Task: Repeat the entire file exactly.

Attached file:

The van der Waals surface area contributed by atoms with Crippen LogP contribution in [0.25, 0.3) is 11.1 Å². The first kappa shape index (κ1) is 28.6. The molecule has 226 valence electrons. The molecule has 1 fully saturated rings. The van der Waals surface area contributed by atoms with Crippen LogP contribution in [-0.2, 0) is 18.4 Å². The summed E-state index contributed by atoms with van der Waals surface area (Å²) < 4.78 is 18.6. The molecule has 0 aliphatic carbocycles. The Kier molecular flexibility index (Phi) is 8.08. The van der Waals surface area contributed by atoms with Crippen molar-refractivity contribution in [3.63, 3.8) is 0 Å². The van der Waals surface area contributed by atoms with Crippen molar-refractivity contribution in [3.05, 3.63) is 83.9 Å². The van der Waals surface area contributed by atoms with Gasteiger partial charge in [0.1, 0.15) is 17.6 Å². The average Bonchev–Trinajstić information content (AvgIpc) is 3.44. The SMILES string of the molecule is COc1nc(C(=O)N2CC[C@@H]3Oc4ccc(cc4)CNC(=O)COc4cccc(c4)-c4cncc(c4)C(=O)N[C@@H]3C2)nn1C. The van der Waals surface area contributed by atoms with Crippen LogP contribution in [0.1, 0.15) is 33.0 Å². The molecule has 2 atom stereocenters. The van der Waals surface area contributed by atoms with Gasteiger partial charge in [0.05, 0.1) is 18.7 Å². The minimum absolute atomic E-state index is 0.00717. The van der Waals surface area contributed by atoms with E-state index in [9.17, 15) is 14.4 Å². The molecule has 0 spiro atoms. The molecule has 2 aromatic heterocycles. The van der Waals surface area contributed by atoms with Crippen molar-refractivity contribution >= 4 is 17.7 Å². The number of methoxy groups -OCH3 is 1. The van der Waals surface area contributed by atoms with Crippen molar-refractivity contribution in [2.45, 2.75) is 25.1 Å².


The van der Waals surface area contributed by atoms with Crippen LogP contribution in [0.25, 0.3) is 11.1 Å². The first kappa shape index (κ1) is 28.6. The molecule has 226 valence electrons. The molecule has 1 fully saturated rings. The van der Waals surface area contributed by atoms with Crippen LogP contribution in [-0.2, 0) is 18.4 Å². The summed E-state index contributed by atoms with van der Waals surface area (Å²) < 4.78 is 18.6. The molecule has 0 aliphatic carbocycles. The Kier molecular flexibility index (Phi) is 8.08. The van der Waals surface area contributed by atoms with Crippen molar-refractivity contribution in [3.63, 3.8) is 0 Å². The van der Waals surface area contributed by atoms with Crippen molar-refractivity contribution in [3.05, 3.63) is 83.9 Å². The van der Waals surface area contributed by atoms with Gasteiger partial charge in [0.1, 0.15) is 17.6 Å². The average Bonchev–Trinajstić information content (AvgIpc) is 3.44. The SMILES string of the molecule is COc1nc(C(=O)N2CC[C@@H]3Oc4ccc(cc4)CNC(=O)COc4cccc(c4)-c4cncc(c4)C(=O)N[C@@H]3C2)nn1C. The van der Waals surface area contributed by atoms with Crippen LogP contribution in [0.1, 0.15) is 33.0 Å². The molecule has 2 atom stereocenters. The van der Waals surface area contributed by atoms with Gasteiger partial charge in [0.05, 0.1) is 18.7 Å². The minimum absolute atomic E-state index is 0.00717. The van der Waals surface area contributed by atoms with E-state index in [9.17, 15) is 14.4 Å². The molecule has 0 spiro atoms. The molecule has 2 aromatic heterocycles. The van der Waals surface area contributed by atoms with Crippen molar-refractivity contribution >= 4 is 17.7 Å². The number of methoxy groups -OCH3 is 1. The van der Waals surface area contributed by atoms with Crippen molar-refractivity contribution in [2.45, 2.75) is 25.1 Å².